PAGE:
A1- Mobile Apps to Support Physical Education

For my A1 project I wanted to look into how mobile apps are being used to support Physical Education programming. I found that there is a lot available, but not enough is being done to ensure that these apps are being used purposefully to support positive behavioural changes for our students. I created an infographic to display my research for this project. Thanks and enjoy!

Click this link to get to my infographic on Pictochart!


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5 responses to “A1- Mobile Apps to Support Physical Education”

  1. jennifer r
    I really enjoyed your infographic and topic. I was teaching 1-6 PE when Covid-19 first hit and I had to switch to teaching online. I used a combination of Google Classroom, Screencastify extension and Seesaw app and found that the students were really engaged. I think that what they enjoyed about learning/practicing PE at home, was that it was lower barrier for the students who lacked confidence in the regular PE setting. Students who were outgoing loved to post vides of themselves doing the activity and to post them for other students to comment on/like. I thought that technology and Physical Education (besides classroom body breaks) were at opposite ends of the spectrum, but I was definitely wrong!
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  2. kylie neiser
    Hi Benjamin, This is a great topic to focus on. I find it so hard to get some kids motivated in physical activity. Our PE teacher posted videos and posters each week for students to still stay active during remote learning and barely any did it! I was wondering what else could possibly catch their attention. I posted some “PE with Joe” Youtube videos and they liked those, but maybe an app with a bit of gamification would have been more successful. Great, informative infographic too! Thanks for sharing.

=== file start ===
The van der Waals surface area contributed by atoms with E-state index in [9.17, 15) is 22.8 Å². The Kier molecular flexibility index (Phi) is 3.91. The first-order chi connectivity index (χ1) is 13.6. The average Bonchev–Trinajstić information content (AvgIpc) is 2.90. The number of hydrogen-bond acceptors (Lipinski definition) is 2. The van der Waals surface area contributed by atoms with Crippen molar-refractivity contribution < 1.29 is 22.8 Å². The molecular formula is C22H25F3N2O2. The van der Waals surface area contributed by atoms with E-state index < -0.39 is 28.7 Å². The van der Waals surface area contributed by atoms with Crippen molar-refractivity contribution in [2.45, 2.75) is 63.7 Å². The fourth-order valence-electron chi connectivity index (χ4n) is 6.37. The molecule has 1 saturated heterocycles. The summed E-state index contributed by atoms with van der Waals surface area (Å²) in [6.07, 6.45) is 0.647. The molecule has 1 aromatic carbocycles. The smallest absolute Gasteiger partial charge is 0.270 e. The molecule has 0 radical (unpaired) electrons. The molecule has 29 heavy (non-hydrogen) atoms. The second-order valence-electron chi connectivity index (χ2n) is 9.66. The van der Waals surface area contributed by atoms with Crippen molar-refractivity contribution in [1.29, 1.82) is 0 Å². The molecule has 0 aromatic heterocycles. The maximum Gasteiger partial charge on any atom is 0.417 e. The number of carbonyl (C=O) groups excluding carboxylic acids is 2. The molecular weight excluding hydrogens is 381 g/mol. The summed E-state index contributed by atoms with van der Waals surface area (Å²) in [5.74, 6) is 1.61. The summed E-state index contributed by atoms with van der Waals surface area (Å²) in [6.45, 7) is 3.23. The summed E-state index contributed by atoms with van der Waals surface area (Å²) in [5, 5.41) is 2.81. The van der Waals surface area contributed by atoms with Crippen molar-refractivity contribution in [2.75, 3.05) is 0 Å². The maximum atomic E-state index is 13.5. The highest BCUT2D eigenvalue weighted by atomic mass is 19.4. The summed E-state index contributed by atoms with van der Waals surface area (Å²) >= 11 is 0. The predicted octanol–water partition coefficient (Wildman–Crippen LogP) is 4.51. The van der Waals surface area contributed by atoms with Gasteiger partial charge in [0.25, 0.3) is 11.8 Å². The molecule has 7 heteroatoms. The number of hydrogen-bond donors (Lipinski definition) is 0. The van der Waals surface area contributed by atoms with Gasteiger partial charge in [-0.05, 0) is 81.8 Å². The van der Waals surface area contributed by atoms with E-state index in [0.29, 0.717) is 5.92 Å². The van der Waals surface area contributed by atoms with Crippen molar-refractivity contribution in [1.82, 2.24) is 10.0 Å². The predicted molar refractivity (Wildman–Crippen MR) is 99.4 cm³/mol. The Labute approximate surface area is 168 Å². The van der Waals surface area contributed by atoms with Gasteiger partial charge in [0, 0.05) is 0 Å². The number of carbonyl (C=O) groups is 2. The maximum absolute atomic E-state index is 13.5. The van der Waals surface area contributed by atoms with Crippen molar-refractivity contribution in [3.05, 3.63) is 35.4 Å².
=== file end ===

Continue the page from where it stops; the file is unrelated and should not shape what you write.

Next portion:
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  3. Kristin Garratt
    Hi Benjamin, Physical Education apps are precisely what I am researching right now. I am running into some difficulty with apps that store user data in the U.S. I was disappointed that Strava wasn’t approved because of that for my school district in B.C. Did you find any apps that stored the information in Canada? I will keep looking. Please help if you can. Thanks for sharing the infographic. It was organized well and contained a lot of great information. 🙂
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  4. Kat
    Hi Ben, Great info displayed through your Piktochart! I find this topic with PE apps in school very interesting. Because I teach elementary students, finding things that are engaging and fun can often be a struggle. I have noticed some of my students have purchased fit bit watches to track their steps. Also because of this age group, many of my students don’t have mobiles so we would have to access apps together as a whole class. My background is in personal training and teaching yoga and so I always just make up things for my students. I think it would be an advantage to not have to lead some of these routines from time to time and really give my students the opportunity for some independence. I will try the Downward Dog Yoga with them- thank you!
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  5. Juliano Ng
    Great infographic Benjamin! It’s very informative and highlights the need to make our students more active and how technology can help! I think that there has been a slow transition to using mobile apps to support P.E. programming but it’s catching on! I think the apps can be good for motivating the students with the “doing” part and getting them to be active, but the teacher still needs to be there to explain the “why” or the promotion part for it to be implemented successfully. What we need to be weary about is that the apps need to have a prolonged motivational effect and that it is not just a novelty. When Go Noodle (aerobic class) first came out, students at my elementary school were excited because it was on a video and no longer their teacher leading them, but shortly after, the students started groaning about it as they found it repetitive and cheesy. I’ve switched to use the Nike Training Club App which goes through workouts and is sometimes demonstrated by star athletes such as Cristiano Ronaldo. The app tells you which muscle groups are being worked on so as the educator you can explain why you need strength in those areas, and how I keep them motivated is that I let them create a playlist for them to workout to!
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